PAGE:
Going Green can be confusing!
By Chris Williams on February 1, 2013.
We as Americans are constantly bombarded with marketing to be ‘green’. Use compact fluorescent bulbs to save energy, use compost instead of chemical fertilizers, or use electronic billing to ‘save trees’. The list is endless. But, what about when in comes to pesticides? There is so much confusion when it comes to the terms ‘organic’, natural, botanical etc. What does it mean to go green for pest control? Does ‘green ‘ pest control mean non-toxic?
Lots of folks think they’re doing ‘organic’ pest control by sprinkling boric acid all over their countertops or around the perimeter of the kitchen to control ants! First off, the active ingredient in boric acid is boron which is a mineral that is mined. It contains no carbon (the only real benchmark to be called organic) and is therefore inorganic. It is however a natural material that IS toxic, so the example I just described is a misuse and potentially harmful. Boron based compounds act as stomach poisons and as such are often formulated into baits for insect control. Timbor and Bora care are borate (sodium octaborate tetrahydrate) based wood preservative products that are effective at controlling fungus, and powder post beetles. Other natural mineral based pesticides are diatomaceous earth, silica gel, sodium fluoaluminate and sulfur. These low to non-toxic dusts kill insects by ‘physical’ means like abrading away the insect’s protective wax cuticle causing them to dry up or by damaging the lining of the gut. Once again these low toxicity products are not without their hazards and must be used with caution because the ‘active ingredient’ in some of them is silica that can be irritating to the skin and lungs. (Silica is basically ground glass dust.)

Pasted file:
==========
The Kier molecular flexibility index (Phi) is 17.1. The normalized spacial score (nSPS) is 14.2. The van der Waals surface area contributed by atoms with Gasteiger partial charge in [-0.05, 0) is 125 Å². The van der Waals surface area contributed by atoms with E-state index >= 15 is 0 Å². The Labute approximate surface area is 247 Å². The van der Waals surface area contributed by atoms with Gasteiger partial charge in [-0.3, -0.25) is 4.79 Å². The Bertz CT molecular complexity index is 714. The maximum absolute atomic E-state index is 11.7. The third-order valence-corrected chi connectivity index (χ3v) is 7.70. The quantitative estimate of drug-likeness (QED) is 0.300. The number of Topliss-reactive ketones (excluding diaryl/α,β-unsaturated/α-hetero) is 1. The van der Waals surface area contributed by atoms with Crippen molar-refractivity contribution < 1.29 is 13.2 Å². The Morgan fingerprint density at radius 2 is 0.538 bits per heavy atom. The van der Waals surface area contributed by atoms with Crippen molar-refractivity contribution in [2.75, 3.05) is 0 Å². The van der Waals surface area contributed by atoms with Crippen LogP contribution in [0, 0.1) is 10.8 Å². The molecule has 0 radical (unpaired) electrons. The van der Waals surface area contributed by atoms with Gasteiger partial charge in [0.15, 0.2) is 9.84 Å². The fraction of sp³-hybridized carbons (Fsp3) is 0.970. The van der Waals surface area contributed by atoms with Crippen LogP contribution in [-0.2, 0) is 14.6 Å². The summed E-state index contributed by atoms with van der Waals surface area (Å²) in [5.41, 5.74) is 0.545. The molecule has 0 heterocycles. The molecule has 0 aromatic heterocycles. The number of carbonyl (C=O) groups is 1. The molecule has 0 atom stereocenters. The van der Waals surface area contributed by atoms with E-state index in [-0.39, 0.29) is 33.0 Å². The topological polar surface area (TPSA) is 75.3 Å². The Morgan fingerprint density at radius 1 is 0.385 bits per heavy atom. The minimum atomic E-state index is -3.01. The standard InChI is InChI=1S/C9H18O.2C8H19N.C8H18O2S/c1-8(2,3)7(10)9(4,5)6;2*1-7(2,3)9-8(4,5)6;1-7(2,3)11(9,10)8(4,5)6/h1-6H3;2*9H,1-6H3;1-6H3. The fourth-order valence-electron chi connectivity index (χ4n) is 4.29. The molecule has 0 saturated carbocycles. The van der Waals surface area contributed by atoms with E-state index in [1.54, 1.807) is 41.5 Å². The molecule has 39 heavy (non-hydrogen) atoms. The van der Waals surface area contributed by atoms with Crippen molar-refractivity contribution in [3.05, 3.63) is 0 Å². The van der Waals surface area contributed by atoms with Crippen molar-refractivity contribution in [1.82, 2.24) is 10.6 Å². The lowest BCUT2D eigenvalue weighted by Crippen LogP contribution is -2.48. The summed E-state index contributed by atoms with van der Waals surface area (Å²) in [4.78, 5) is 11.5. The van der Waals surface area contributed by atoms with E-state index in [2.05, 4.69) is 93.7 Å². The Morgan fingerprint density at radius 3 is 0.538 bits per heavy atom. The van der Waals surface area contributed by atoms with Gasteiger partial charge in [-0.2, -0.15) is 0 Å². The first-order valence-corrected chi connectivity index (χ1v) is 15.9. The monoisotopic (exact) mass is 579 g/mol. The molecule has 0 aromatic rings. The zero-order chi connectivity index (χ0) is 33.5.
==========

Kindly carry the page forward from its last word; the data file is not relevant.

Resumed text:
The ‘botanical’ insecticides are both natural and organic (carbon containing) and because they are derived from plants must be completely safe correct? Well, one of them, (a novel termiticide/insecticde compound derived from the bark of Ryania sp.) you could literally drink (though I wouldn’t recommend it!) with no ill effects while another, nicotine, is one of the most toxic compounds known requiring extreme caution when handling. It is interesting that two ancient plant derived insecticides (nicotine and pyrethrum) are permitted to be used in organic gardening. (I thought organic meant NO pesticides! Just kidding!) They are on opposite ends of the spectrum when it comes to user safety with nicotine being a highly toxic nerve agent while pyrethrum has very low toxicity to warm-blooded animals. In my industry, we have many synthesized versions of pyrethrum called pyrethroids and also a few versions of synthetic nicotine. The compounds are classified as neonicotinoids, and although they are moderately toxic in their pure technical grade, products for both professionals and consumers alike are formulated for safe handling. I’ll bet you’ve used at least one of the neonicotinoid active ingredients (imidicloprid) to control grubs in your lawn or fleas on your pet (AdvantageII). While nicotine and pyrethrum have been around for centuries, several new low toxicity plant based pesticides have been discovered in recent years, and many have shown promising results. One of them is an extract from the seeds of the Neem tree that can act as an insecticide (growth regulator) or fungicide. It primarily works on insects that attack plants, so it’s great for gardeners.
Several commercial named products are available for use on ornamental shrubs, trees, and also food crops. Limonene is a citrus oil extract that has been used in flea control shampoos, animal repellants and also has contact insecticidal activity against many household insects. Capsaicin (the stuff that makes chili peppers hot) is yet another natural substance that will control mostly soft bodied plant-feeding insect by repelling them and has made its way into nuisance wildlife repellants too (Caution! Handle with care.) Finally, the essential oils extracted from plants like cedar, clove, cinnamon, various types of mint, rosemary, etc mostly all work as a contact kill only with no residual activity and may need to be re-applied often. One other class of ‘green pesticide’ is the biopesticides made up of viruses, bacteria, nematodes, fungi, and others. While toxicity to non-target animals and humans is extremely low, they’re not broad-spectrum in their effectiveness, and many are species specific!
There is your round up of ‘green pesticide’ technology. While many of these products are effective, they do have their drawbacks (quickly break down..no residual action, slow acting) and they all are toxic to one degree or another, so they must be handled and applied with safety in mind.